Summary: Explores the subject of final judgment and hell.

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I remember a telephone call a number of years ago here at Tenth. The caller had seen an evangelism tract with Tenth’s name and phone number stamped on it. The tract was about the subject of hell. The caller, who was pleasant, asked this question: For me to become a Christian, must I then understand that my mother and father who died unbelievers are spending eternity in hell?

Is this not a question that has troubled us? It certainly has troubled the world. From the world’s perspective, the subject of judgment and hell is the “dark side” of the gospel. Jude takes us into this subject.

I began last week’s sermon raising the Camelot-factor which plagues human history. Simply put, whatever good is given birth, it brings with it its own seed of destruction or corruption. Jude is distressed to see it happening at the church’s beginning and is raising the alarm to expose the corruption. But however concerned Jude may be about the spreading corruption, he also makes clear, through his comments on judgment, that God has matters under control. Let’s see what he has to say.


For certain people have crept in unnoticed who long ago were designated for this condemnation…

From the human perspective, certain people slipped into the church without notice. From God’s perspective, they are following script. Some translators believe the Jude is referring to scriptures (whether Old or New) that speak of the wicked mixing in and corrupting God’s people. Jesus said as much in his parables about the tares being sown among the wheat and the bad getting caught in the fishing net with the good fish. Some believe that he has in mind a list of actual names designating who would commit such sin. However we look at it, one thing Jude is making clear is that God is not caught off guard by the appearance of wickedness. He not only is expecting it, he has plans to deal with the perpetrators.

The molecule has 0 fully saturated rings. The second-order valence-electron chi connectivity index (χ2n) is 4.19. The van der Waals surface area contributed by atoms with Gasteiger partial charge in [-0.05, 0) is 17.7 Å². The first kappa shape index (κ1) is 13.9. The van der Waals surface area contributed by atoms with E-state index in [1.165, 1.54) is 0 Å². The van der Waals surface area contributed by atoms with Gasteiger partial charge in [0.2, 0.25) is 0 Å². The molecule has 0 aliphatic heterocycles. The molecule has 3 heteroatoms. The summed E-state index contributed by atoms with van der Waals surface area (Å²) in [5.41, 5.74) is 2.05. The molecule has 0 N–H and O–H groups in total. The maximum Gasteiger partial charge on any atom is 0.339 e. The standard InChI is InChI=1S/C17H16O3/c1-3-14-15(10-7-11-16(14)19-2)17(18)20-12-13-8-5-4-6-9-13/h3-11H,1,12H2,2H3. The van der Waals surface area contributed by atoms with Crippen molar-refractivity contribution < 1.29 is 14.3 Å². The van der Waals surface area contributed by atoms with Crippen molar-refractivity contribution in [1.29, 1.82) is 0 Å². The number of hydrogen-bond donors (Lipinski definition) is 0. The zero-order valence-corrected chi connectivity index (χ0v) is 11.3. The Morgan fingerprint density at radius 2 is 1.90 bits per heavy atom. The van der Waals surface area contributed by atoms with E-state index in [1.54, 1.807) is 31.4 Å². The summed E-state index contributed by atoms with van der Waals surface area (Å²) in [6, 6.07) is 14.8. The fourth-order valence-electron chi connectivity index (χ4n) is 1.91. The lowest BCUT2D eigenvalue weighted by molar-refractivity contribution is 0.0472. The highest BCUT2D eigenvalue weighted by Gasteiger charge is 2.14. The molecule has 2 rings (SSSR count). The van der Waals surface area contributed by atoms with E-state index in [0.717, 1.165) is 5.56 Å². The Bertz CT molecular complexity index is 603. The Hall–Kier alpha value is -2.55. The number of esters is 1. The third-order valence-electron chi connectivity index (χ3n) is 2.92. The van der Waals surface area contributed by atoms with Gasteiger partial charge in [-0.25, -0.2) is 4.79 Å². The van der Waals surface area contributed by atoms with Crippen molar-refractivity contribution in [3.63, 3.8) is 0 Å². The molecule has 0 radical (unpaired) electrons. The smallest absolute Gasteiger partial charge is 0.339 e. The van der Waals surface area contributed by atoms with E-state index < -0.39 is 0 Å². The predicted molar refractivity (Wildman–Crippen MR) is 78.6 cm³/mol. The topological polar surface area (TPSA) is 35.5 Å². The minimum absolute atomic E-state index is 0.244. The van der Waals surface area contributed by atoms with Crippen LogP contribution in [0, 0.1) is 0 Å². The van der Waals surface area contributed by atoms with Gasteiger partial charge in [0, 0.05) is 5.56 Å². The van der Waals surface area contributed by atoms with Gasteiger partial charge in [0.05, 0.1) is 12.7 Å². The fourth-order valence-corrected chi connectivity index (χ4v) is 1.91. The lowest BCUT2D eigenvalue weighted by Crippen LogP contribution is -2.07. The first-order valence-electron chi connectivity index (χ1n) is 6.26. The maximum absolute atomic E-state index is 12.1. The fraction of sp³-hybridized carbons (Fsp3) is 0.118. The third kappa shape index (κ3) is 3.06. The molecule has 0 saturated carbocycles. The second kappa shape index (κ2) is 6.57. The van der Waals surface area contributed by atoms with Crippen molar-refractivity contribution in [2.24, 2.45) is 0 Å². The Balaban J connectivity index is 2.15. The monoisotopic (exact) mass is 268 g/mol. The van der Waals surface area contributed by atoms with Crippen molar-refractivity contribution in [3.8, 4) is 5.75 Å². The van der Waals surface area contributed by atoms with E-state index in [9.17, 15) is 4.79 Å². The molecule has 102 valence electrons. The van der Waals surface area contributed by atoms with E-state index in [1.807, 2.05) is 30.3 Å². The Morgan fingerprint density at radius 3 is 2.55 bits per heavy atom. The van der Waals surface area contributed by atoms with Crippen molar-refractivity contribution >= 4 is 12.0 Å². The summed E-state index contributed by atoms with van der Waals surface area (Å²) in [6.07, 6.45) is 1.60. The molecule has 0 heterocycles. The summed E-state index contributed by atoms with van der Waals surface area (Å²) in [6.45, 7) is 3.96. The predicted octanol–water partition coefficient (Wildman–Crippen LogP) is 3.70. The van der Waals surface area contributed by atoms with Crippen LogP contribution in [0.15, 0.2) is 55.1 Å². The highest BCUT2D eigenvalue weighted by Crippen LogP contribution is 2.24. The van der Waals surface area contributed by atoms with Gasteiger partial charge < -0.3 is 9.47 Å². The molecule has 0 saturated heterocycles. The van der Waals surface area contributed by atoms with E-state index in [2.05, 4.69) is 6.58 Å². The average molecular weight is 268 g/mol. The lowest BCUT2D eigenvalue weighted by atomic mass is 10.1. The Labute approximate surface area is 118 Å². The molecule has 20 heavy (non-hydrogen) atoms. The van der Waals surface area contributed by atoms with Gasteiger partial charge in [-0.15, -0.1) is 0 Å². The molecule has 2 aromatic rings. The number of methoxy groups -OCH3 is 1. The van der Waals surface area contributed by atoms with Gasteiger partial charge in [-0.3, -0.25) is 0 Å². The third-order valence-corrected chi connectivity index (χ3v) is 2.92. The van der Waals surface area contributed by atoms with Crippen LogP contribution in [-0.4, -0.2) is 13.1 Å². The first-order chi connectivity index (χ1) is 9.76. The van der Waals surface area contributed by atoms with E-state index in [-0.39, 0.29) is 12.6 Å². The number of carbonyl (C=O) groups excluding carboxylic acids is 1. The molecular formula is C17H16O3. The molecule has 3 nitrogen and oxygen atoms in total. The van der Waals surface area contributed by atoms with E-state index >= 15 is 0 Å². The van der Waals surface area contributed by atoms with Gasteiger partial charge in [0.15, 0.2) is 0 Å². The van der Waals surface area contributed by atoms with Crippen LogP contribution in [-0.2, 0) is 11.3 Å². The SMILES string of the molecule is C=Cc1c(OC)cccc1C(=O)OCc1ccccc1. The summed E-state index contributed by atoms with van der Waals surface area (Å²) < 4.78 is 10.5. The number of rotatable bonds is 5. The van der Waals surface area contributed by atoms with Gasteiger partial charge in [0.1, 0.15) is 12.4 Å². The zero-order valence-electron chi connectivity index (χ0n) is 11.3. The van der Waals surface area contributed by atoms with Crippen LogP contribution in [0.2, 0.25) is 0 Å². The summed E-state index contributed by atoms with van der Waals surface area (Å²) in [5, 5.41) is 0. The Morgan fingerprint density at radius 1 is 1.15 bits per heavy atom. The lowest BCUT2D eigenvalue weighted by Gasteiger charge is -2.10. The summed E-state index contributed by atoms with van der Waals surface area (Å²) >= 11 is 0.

Jude then gives three examples of other groups of sinners receiving judgment. The first example is that of the Israelites who rebelled in the wilderness: 5 Now I want to remind you, although you once fully knew it, that Jesus, who saved a people out of the land of Egypt, afterward destroyed those who did not believe. Jude could have directed us to several instances in the wilderness story, but the clearest is God’s promise that “none of the men who have seen my glory and my signs that I did in Egypt and in the wilderness, and yet have put me to the test these ten times and have not obeyed my voice, shall see the land that I swore to give to their fathers (Numbers 14:22-23). And thus for forty years they wandered until all the rebels died.

The next example takes us into a realm beyond our present senses: 6 And the angels who did not stay within their own position of authority, but left their proper dwelling, he has kept in eternal chains under gloomy darkness until the judgment of the great day…

We don’t have the time to spend on the various explanations of who these angels might be and where Jude got his information. His message, however, is clear: not even mighty angels can avoid God’s judgment. Even now certain ones are kept chained in darkness from which there is no escape. They are kept for their day in court for which they can have no hope of being declared not guilty or obtaining a mistrial. Their judgment is sure and their prison invincible.

Finally, come Sodom and Gomorrah and the surrounding cities, who 7 … serve as an example by undergoing a punishment of eternal fire. They serve as a warning to others of the punishment that will be visited upon the wicked.

Jude’s vivid metaphors of the ungodly who are disturbing the church ends with this last description of judgment: 12 These are…wandering stars, for whom the gloom of utter darkness has been reserved forever. Note the comparison with the angels kept in gloomy darkness. The ungodly have reservations already made for their accommodations, and these reservations will not be canceled.

Jude’s concluding remarks about judgment comes in a reference from the nonbiblical book of Enoch:

14 It was also about these that Enoch, the seventh from Adam, prophesied, saying, “Behold, the Lord came with ten thousands of his holy ones, 15 to execute judgment on all and to convict all the ungodly…

What do we learn about the judgment to come? One is that it will occur with the coming of the Lord Jesus Christ. Two, it will come in great power as displayed in the army that accompanies Christ. Three, everyone will be judged and all the ungodly will be convicted. Everyone will receive his due reward.

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